Increasing number of this respiratory disease alarms doctors
It is a form of lung scarring which occurs with repeated chest infections in the community or even as a single severe infection requiring a hospital admission
In New Zealand, the death of Wainuiomata toddler due to a respiratory disease that continuously grows has doctors worried.
According to a report from Stuff, Two-year-old Ataahua Journey Harris-Timoti of Wainuiomata died on February 3 after a battle with bronchiectasis—a condition which causes mucus to build up in the lungs and leads to ongoing infections.
“Current statistics show a new diagnosis is handed out from Starship Hospital every 10 days,” said Dr Cass Byrnes, respiratory paediatrician at the hospital.
Bronchiectasis claims the life of one New Zealander aged 14 or under every 18 months, said Dr. Byrnes.
Those most at risk are children in poor areas, those who reside in overcrowded housing, or who don’t have adequate access to healthcare, she said.
“It’s the poor housing and it’s the overcrowding and it’s the cold. Kids aren’t getting access to care.”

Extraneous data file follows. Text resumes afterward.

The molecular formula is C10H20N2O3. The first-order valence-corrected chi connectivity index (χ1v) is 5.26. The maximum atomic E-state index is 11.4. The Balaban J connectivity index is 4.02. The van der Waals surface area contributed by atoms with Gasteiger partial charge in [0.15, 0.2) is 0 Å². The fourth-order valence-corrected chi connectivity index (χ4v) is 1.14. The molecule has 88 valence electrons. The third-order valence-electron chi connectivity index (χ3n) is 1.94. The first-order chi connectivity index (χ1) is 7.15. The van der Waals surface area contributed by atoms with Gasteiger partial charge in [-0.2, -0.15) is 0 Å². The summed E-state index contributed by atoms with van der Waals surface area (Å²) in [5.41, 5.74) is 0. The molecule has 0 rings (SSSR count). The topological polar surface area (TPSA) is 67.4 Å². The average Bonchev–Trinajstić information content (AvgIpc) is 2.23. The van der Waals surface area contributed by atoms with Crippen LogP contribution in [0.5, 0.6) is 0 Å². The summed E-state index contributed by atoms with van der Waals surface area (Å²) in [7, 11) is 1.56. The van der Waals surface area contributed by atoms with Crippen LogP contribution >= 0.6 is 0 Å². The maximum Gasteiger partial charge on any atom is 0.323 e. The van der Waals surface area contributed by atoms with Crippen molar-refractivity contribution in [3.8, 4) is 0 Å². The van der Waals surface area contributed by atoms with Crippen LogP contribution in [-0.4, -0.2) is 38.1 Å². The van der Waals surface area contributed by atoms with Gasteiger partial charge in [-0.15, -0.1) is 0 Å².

Between 2000 and 2013, the hospitalization figure jumped to 30 percent, which has massive implications on social costs.
“It’s incredibly costly. These children are not admitted overnight, many of them are admitted for two weeks, and I think a hospital admission cost is about $2000 a day. It’s huge,” she added.
There is a dire need for better awareness for the disease, Dr. Byrnes said. Early intervention makes the difference between life and death.
Unfortunately, “by the time kids are being referred through—it’s two years down the track, so by the time we’re diagnosing the kids with this lung scarring, they’re already really severe.”
What is Bronchiectasis
It is a form of lung scarring which occurs with repeated chest infections in the community or even as a single severe infection requiring a hospital admission.
Along with the mortality rate, bronchiectasis leads to 136 hospital admissions every year, which puts it on a similar scale to rheumatic fever.
At least 4000 people—both infants and adults—across New Zealand isaffected by the disease.
Signs and symptoms include persistent coughs that are wet. Other signs include repeated respiratory infections, hospital admissions, antibiotics intake, and increased time off school.